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Wilding conifer control efforts smash targets

Wilding pines at Clarence River in May this year. Image: MPI / Supplied.

New Zealand is well on its way to controlling pest wilding pines with the national programme tackling more than half of its four-year target for control work in 12 months.

The National Wilding Conifer Control Programme saw control crews and community projects treat 817,000 hectares from Te Taitokerau Northland to Motupōhue Bluff and created more than 1,000 full or part-time jobs.

Biosecurity Minister Damien O’Connor says, “This success shows that concerted and coordinated efforts are succeeding in bringing large-scale wilding conifer infestations under control.”

The programme has been allocated an extra $100 million over four years through Jobs for Nature.

“We’ve supercharged the control efforts, and that will bring important environmental, social and economic outcomes, including protecting Māori sites and areas of significance.

“Around $40m was spent on control last year, and that’s well worth it. Wilding conifers cost New Zealand around $100 million every year in lost productivity, lost water for irrigation and hydro-electricity generation, and the costs of fire prevention and control.”

“A dollar spent today to bring this problem under control saves massive future cost, due to the seeding potential of these weeds. You only have to look in places like the Clarence Valley to see the nature of the issue.

“Preventing the spread of wildings is one of the most important actions we can take to preserve the habitats of some of our unique and vulnerable species, including the Kaki/black stilt, native lizards, insects and plants.”

The programme is led by Biosecurity New Zealand, in partnership with the Department of Conservation, Toitū Te Whenua Land Information New Zealand, the New Zealand Defence Force, working with regional and local government, local community, Iwi and Hapū groups, researchers, industry and private landowners.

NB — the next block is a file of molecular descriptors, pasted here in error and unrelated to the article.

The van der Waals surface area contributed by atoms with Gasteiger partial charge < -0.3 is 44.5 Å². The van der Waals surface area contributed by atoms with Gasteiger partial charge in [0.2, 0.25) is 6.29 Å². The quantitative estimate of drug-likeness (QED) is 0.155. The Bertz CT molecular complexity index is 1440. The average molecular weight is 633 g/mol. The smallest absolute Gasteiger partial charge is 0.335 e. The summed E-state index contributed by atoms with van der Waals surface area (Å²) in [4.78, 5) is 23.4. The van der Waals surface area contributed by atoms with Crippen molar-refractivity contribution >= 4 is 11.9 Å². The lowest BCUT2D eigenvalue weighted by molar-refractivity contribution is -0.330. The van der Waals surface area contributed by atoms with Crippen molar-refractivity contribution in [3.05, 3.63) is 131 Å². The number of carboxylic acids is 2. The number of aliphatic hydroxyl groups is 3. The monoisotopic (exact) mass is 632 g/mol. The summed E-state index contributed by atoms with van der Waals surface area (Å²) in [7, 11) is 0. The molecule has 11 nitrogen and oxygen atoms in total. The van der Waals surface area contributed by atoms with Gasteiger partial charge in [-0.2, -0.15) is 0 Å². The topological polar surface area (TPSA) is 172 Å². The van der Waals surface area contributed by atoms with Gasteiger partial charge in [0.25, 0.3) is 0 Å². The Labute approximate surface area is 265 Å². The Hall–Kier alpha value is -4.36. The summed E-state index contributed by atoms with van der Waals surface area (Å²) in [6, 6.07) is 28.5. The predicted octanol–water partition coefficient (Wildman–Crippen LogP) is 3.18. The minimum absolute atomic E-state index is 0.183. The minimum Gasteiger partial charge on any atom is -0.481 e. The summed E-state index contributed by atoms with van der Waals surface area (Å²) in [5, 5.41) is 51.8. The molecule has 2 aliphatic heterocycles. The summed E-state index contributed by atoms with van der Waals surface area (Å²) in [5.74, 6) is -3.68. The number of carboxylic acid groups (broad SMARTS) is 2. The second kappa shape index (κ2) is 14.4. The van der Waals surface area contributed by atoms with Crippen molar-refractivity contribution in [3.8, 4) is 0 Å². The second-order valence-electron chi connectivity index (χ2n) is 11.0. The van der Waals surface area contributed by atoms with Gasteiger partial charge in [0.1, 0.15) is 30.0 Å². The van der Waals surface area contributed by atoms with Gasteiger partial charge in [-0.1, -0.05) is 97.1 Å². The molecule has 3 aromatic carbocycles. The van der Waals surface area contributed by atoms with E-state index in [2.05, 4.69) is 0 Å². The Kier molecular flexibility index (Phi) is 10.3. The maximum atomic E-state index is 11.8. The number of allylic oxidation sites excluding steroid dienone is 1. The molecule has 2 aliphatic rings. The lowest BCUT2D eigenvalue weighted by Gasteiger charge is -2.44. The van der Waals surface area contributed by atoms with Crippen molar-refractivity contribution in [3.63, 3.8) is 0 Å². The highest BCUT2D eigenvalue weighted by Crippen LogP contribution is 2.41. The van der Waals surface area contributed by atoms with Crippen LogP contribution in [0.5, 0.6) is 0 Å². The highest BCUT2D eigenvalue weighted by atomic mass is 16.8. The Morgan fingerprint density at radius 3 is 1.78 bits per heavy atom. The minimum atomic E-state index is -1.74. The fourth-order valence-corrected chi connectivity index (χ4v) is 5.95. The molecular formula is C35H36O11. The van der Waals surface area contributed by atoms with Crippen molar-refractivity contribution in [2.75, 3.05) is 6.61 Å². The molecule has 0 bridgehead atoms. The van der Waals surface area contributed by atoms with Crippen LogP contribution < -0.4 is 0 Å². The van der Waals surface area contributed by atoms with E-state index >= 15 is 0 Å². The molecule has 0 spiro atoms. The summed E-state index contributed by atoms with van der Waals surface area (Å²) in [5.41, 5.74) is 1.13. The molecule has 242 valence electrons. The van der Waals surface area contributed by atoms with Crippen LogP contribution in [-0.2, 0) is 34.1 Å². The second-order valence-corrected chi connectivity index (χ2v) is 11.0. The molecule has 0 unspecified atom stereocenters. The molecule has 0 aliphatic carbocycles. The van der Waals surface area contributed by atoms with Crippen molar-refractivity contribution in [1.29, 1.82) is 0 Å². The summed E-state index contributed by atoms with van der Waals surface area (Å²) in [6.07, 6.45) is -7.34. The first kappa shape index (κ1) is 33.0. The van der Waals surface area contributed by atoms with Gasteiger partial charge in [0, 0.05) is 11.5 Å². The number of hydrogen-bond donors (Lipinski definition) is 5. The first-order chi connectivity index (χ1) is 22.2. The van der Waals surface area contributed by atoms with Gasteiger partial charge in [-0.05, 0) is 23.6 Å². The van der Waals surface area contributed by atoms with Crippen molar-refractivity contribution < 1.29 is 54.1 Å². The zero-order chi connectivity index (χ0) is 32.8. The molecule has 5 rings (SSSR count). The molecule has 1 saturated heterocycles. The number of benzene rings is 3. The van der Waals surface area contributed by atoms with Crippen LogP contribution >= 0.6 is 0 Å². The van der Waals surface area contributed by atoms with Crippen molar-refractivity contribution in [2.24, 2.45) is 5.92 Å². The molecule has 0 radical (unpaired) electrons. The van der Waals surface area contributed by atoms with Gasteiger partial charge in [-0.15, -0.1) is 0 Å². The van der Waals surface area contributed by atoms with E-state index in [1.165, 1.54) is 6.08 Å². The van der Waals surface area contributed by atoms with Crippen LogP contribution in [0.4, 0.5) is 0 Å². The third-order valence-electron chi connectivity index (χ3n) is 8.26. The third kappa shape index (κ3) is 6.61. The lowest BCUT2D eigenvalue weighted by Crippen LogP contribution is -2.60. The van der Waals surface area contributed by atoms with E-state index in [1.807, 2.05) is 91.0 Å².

“Central to the success of control efforts is coordination of resources and a collaborative model,” says O’Connor.

The pines at Clarence River in 2014. Image: MPI / Supplied.

The programme also recently committed $2m to 12 community partnership projects for work over the next two years. The projects will protect biodiversity and several wāhi tapu sites (such as burial grounds) across the country, and support ongoing training and employment opportunities for local workers. There are now 30 community partnership projects underway.

“We will invest $32.5 million through the programme this year to continue the progress being made and kick off further control activity. This includes extending work in the far North of Te Taitokerau Northland, Hauraki Coromandel, South Marlborough, and more of the Mackenzie Basin.”

“Wilding conifers spread rapidly, suffocate our native flora and fauna, make land unproductive, and smother unique landscapes. We must act together to stop their spread,” says O’Connor.

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